In what seems like a crackdown on illegal currency trading, several arrests continue to take place worldwide.
Throughout the United States, Russia, South Korea and France, a number of arrests and prosecutions have since been registered.
In Southern California, the first case of its kind have gone down in books where a woman, Theresa Tetley, has pleaded guilty to carrying out an illegal money exchange business with the use of Bitcoins.
It is estimated that Tetley made over $300,000 a year using a peer-to-peer Bitcoin marketplace.
Tetley, who was operating her illegal business under the handle “Bitcoin Maven” on LocalBitcoins.com, did run a website that allowed the users to trade Bitcoin for cash.
The money was then delivered to the seller in person or alternatively deposited to their bank account directly.
She is alleged to have sold Bitcoin for between $6 million and $9.5 million in a business spanning for three years.
Last Monday, Tetley was sentenced to a year in federal prison with three years of supervised release and a fine of $20,000.
Why Bitcoin Traders Require Licenses
It is not illegal to trade Bitcoin or other virtual currencies in many countries. What is illegal about the whole thing is that which is done while not registered or licensed.
This translates to millions of dollars being lost in terms of tax. That then becomes the crime—tax evasion in the annual tax returns.
Even law enforcement officials in the U.S. admit that trading in virtual currency is not a crime as long as one has the necessary requirements which are; proper registration, licensing and compliance with record keeping protocols.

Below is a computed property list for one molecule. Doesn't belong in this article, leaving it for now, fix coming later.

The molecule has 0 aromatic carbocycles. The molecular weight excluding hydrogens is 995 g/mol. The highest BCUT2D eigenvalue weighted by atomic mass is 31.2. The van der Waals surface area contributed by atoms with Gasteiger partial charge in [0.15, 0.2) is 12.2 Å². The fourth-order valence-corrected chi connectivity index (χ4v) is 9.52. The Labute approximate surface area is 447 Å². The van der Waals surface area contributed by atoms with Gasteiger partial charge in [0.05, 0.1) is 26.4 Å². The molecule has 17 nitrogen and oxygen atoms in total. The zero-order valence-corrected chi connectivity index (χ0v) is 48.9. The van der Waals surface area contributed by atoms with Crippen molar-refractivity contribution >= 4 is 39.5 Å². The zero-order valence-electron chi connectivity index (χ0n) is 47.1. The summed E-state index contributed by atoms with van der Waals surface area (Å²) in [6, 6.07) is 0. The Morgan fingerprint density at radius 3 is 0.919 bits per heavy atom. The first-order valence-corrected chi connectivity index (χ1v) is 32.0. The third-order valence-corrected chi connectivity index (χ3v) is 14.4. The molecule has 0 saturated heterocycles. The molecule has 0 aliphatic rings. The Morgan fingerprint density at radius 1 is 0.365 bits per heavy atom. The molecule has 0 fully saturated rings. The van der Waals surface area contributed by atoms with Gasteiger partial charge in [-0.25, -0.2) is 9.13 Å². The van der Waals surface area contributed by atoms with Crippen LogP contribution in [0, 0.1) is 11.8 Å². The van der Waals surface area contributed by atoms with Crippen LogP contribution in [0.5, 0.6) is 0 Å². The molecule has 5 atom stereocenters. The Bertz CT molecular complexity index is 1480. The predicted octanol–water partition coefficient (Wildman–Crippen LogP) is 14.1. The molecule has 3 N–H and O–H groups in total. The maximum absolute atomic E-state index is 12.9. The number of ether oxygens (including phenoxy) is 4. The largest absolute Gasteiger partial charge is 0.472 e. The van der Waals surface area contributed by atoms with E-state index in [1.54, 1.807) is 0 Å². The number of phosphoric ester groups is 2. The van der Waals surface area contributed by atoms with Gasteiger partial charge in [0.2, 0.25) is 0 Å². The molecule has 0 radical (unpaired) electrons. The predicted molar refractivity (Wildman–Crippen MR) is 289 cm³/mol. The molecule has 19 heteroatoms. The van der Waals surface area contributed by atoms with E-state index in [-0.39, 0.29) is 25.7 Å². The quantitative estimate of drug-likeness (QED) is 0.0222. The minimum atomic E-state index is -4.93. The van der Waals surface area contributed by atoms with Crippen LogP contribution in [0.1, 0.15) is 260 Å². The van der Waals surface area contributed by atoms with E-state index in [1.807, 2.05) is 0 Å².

One is supposed to register with the U.S. Department of Treasury through the Financial Crimes Enforcement Network or rather FinCEN, which collects and analyzes financial transactions with the aim of combating money laundering, the funding of terrorist organizations and any other crimes related to finance.
Tetley’s Case Is Not the First of Its Kind
In a similar case involving an unlicensed money transmitting business, Anthony Murgio who operated Coin.mx is reported to have made over 10 million dollars.
Murgio was able to run this business while fronting as a memorabilia company by the name “collectables club.”
The U.S. is not the only nation that has intercepted illegal currency exchanges, especially trading in cryptocurrency.
South Korea uncovered a whopping $600 million worth of illegally exchanged cryptocurrency.
Late last year, Russia had its first ever criminal case revolving around Bitcoins. In this particular case, $9 million USD worth of Bitcoins were involved.
Another U.S. trader, Thomas Costanzo from Arizona was charged and convicted for money laundering which amounted to $164,000 worth of Bitcoin, which he received in cash.
In this case, Costanzo also sold Bitcoins over the counter, and he faces up to 20 years behind bars or a fine of $250,000 or both.
Morgan Rockcoons from Southern California was charged and convicted of operating an unlicensed money transmitting business.